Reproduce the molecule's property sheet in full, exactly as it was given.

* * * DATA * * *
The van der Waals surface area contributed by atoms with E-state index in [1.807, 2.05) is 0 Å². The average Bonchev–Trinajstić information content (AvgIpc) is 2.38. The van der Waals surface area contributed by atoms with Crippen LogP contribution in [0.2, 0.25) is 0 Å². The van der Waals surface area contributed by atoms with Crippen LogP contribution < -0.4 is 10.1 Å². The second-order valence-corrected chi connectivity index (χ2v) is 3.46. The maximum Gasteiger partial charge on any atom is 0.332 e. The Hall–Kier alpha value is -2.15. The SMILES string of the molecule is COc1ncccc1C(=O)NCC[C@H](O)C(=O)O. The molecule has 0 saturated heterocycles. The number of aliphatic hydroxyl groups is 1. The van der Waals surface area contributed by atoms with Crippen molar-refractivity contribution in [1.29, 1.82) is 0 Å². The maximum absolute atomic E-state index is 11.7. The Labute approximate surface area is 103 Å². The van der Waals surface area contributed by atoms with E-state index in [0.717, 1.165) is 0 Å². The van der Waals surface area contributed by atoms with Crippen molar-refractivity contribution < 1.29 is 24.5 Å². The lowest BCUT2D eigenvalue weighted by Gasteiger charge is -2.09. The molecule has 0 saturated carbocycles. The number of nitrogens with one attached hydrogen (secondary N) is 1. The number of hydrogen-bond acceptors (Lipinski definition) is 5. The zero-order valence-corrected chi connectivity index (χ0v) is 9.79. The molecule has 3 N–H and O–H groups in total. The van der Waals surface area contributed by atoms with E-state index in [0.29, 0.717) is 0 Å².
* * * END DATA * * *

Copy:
The van der Waals surface area contributed by atoms with E-state index in [1.807, 2.05) is 0 Å². The average Bonchev–Trinajstić information content (AvgIpc) is 2.38. The van der Waals surface area contributed by atoms with Crippen LogP contribution in [0.2, 0.25) is 0 Å². The van der Waals surface area contributed by atoms with Crippen LogP contribution < -0.4 is 10.1 Å². The second-order valence-corrected chi connectivity index (χ2v) is 3.46. The maximum Gasteiger partial charge on any atom is 0.332 e. The Hall–Kier alpha value is -2.15. The SMILES string of the molecule is COc1ncccc1C(=O)NCC[C@H](O)C(=O)O. The molecule has 0 saturated heterocycles. The number of aliphatic hydroxyl groups is 1. The van der Waals surface area contributed by atoms with Crippen molar-refractivity contribution in [1.29, 1.82) is 0 Å². The maximum absolute atomic E-state index is 11.7. The Labute approximate surface area is 103 Å². The van der Waals surface area contributed by atoms with E-state index in [0.717, 1.165) is 0 Å². The van der Waals surface area contributed by atoms with Crippen molar-refractivity contribution < 1.29 is 24.5 Å². The lowest BCUT2D eigenvalue weighted by Gasteiger charge is -2.09. The molecule has 0 saturated carbocycles. The number of nitrogens with one attached hydrogen (secondary N) is 1. The number of hydrogen-bond acceptors (Lipinski definition) is 5. The zero-order valence-corrected chi connectivity index (χ0v) is 9.79. The molecule has 3 N–H and O–H groups in total. The van der Waals surface area contributed by atoms with E-state index in [0.29, 0.717) is 0 Å².